Will Kubley: Ted writes the majority of them and I write some too. In the early albums we would collectively edit lyrics. We still kind of do that, but now we kind of know each other's tastes as far as lyrics. Like “that's not gonna fly, I'm not even gonna bring that one up.”
Ted: Before it even goes there, everybody's like “Oh, Will's gonna hate that one,” or “Nick's not gonna get behind that.”
Mike DeGuzman: I'd like to add that, as far as me joining the band, three albums were out before I joined. And I think a big part of me joining the band was that I wanted to be part of something that I personally wanted to represent as myself as well, instead of something that's just plastic. When Passafire came to me, I knew that's a band that I respected musically, but also lyrically. I know as I grow with the band, it's something I can represent as myself.
Will Kubley: We definitely take a lot of time with lyrics. It's super important to all of us. There's no reggae checklist that we go down when we write lyrics.
True. If you took the music away and just read the lyrics you probably wouldn't know what genre the song is.
Will Kubley: Yeah, absolutely. The majority of it is very personal experience. Ted's a great story teller and he can put you in whatever world he wants to.
Ted Bowne: All of our personal unique experiences are actually one in the same. We all go through the same shit for the most part. It may be different circumstances, but we all go through emotional highs and lows. We all go through physical highs and lows. Everyone in the world. So if you write about something that affects you, chances are millions of other people are gonna have at least a similar, if not the exact same experience. So if you write from the heart about things you actually experience it's way more relatable than writing about fantasy type stuff. We've had the songs that are like “Party Party Party!” Not necessarily like that, but just fun and light hearted, but for the most part we try to focus on stuff that makes you think and reflect on yourself.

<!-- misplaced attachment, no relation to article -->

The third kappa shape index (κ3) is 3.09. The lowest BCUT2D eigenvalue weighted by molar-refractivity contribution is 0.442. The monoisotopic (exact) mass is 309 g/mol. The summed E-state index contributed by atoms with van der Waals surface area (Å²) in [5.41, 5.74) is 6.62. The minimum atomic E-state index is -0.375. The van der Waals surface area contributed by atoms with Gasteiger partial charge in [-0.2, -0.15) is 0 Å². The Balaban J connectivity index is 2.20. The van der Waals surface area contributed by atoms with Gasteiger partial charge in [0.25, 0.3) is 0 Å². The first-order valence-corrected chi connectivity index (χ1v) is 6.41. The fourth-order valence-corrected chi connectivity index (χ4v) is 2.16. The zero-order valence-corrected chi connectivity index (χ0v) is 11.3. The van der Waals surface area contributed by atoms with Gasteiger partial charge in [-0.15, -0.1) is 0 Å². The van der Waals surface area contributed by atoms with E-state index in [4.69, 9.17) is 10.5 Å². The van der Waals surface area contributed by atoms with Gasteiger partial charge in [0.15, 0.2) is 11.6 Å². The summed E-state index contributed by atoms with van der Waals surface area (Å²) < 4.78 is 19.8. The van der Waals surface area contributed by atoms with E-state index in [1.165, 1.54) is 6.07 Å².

Mike, you were playing an Allman Brothers' riff during soundcheck, Ted's got on a Grateful Dead sweatshirt, and Nick was talking about Umphrey's McGee before, so are you guys also big into jam bands? Do you want to jam more too?
Mike DeGuzman: Yeah! I was playing some Phish too.
Will Kubley: We definitely came up in the jam scene.
Nick Kubley: We're actually probably gonna tour with The Werks in the fall too. Bridging the gap.
Will Kubley: If you look at our catalog as a whole. All of those nerdy, musical moments, that are just one step ahead of normal chord progressions, I think might have come from our background appreciating the musicality involved in jam bands. Their lyrics might not always be the best, but musicality you can't fuck with them. But people are coming to see musicians at the top of their craft performing, and that's what we've carried through.
Ted Bowne: Bands like Umphrey's McGee get lumped into “jam bands,” but even if it's a 10 or 15 minute song, they've planned out every little bit. It's very intricate music.
Nick Kubley: Out of all those bands Umphrey's probably has the best songwriting and lyrics.
Will Kubley: Not to bash the lyrics. There's a right time and right place for everything.
To wrap up our conversation, what's left on the bucket list for Passafire?
Ted Bowne: Red Rocks.
Mike DeGuzman: Continuing international touring for sure. Maybe Japan and the rest of Asia, or Australia and New Zealand.
Ted Bowne: Brazil and South America too. Europe was fun, but now we're hungry for more international outreach.
Big thanks again to Ted, Will, Nick, and Mike of Passafire, as well as Eric of Easy Star Records for taking some time before their show to chat with Reggae In NYC. Make sure to support the new album Longshot when it drops on May 12th, 2017. Check back with Reggae In NYC regularly to see the next time Passafire comes through New York.